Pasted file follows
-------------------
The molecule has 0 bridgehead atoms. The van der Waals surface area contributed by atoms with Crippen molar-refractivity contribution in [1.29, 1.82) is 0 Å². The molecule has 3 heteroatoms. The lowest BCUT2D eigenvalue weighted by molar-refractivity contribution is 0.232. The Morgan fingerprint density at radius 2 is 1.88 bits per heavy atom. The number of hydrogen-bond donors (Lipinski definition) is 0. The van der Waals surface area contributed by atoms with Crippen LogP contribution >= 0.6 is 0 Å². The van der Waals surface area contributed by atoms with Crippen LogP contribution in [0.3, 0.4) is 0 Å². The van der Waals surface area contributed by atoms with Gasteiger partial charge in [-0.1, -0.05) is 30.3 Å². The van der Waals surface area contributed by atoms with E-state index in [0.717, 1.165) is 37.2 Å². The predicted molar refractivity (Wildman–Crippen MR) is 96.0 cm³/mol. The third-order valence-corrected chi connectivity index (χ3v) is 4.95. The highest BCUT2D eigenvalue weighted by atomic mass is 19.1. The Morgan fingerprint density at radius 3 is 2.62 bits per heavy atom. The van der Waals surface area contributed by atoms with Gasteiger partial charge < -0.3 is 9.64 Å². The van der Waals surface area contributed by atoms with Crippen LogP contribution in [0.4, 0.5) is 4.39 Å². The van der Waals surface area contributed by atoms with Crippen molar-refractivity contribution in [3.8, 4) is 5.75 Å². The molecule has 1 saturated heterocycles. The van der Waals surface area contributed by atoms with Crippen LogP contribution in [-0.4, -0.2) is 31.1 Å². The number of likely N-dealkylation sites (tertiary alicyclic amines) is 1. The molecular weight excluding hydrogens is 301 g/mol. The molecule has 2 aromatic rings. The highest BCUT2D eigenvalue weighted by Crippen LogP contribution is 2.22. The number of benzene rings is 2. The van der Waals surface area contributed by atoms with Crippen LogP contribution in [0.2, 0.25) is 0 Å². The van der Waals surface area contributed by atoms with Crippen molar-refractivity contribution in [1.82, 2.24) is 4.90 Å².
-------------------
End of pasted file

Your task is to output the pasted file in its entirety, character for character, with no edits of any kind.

The molecule has 0 bridgehead atoms. The van der Waals surface area contributed by atoms with Crippen molar-refractivity contribution in [1.29, 1.82) is 0 Å². The molecule has 3 heteroatoms. The lowest BCUT2D eigenvalue weighted by molar-refractivity contribution is 0.232. The Morgan fingerprint density at radius 2 is 1.88 bits per heavy atom. The number of hydrogen-bond donors (Lipinski definition) is 0. The van der Waals surface area contributed by atoms with Crippen LogP contribution >= 0.6 is 0 Å². The van der Waals surface area contributed by atoms with Crippen LogP contribution in [0.3, 0.4) is 0 Å². The van der Waals surface area contributed by atoms with Gasteiger partial charge in [-0.1, -0.05) is 30.3 Å². The van der Waals surface area contributed by atoms with E-state index in [0.717, 1.165) is 37.2 Å². The predicted molar refractivity (Wildman–Crippen MR) is 96.0 cm³/mol. The third-order valence-corrected chi connectivity index (χ3v) is 4.95. The highest BCUT2D eigenvalue weighted by atomic mass is 19.1. The Morgan fingerprint density at radius 3 is 2.62 bits per heavy atom. The van der Waals surface area contributed by atoms with Gasteiger partial charge < -0.3 is 9.64 Å². The van der Waals surface area contributed by atoms with Crippen LogP contribution in [0.4, 0.5) is 4.39 Å². The van der Waals surface area contributed by atoms with Crippen molar-refractivity contribution in [3.8, 4) is 5.75 Å². The molecule has 1 saturated heterocycles. The van der Waals surface area contributed by atoms with Crippen LogP contribution in [-0.4, -0.2) is 31.1 Å². The number of likely N-dealkylation sites (tertiary alicyclic amines) is 1. The molecular weight excluding hydrogens is 301 g/mol. The molecule has 2 aromatic rings. The highest BCUT2D eigenvalue weighted by Crippen LogP contribution is 2.22. The number of benzene rings is 2. The van der Waals surface area contributed by atoms with Crippen LogP contribution in [0.2, 0.25) is 0 Å². The van der Waals surface area contributed by atoms with Crippen molar-refractivity contribution in [1.82, 2.24) is 4.90 Å².